This Republic of Suffering : Death and the American Civil War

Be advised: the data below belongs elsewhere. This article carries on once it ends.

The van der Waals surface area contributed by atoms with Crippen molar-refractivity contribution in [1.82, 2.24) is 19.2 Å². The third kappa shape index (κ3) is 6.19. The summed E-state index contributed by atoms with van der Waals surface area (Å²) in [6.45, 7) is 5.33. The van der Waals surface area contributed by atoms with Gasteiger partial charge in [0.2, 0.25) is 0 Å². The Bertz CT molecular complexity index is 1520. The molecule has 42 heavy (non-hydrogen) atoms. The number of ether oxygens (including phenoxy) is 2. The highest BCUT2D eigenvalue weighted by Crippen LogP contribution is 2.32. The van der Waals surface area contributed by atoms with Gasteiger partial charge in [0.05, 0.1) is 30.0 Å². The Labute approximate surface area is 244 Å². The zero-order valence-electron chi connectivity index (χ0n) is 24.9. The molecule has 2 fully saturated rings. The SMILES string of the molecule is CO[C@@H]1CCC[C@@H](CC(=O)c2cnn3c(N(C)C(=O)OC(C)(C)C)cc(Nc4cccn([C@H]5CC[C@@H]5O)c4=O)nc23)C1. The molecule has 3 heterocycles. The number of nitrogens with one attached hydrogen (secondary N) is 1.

Drew Gilpin Faust, the first female president of Harvard University, provides us with an extraordinarily well-researched and superbly written scholarly treatise on the disposal of the dead during the American Civil War. The topic is obviously a bit out of the ordinary and is, astonishingly enough for an event that has inspired thousands of books, one that has never been previously discussed. Faust, a gifted writer and a superlative historian, answers the question of how the North and South coped with 620,000 military and 50,000 civilian deaths through analyzing diaries, newspaper accounts, and memoirs. These records give this topic the power to move a reader 143 years later. The attempts to cope with the unexpected numbers of dead forced the government to intervene. This was the beginning of national cemeteries (including Arlington), military pensions, and improved military medical services. Reading of New Yorker Amos Humiston dying at Gettysburg while clutching images of his three young children to his chest and the North’s subsequent search to find his family reminds us that 620,000 is not a statistic, but 620,000 unique national tragedies.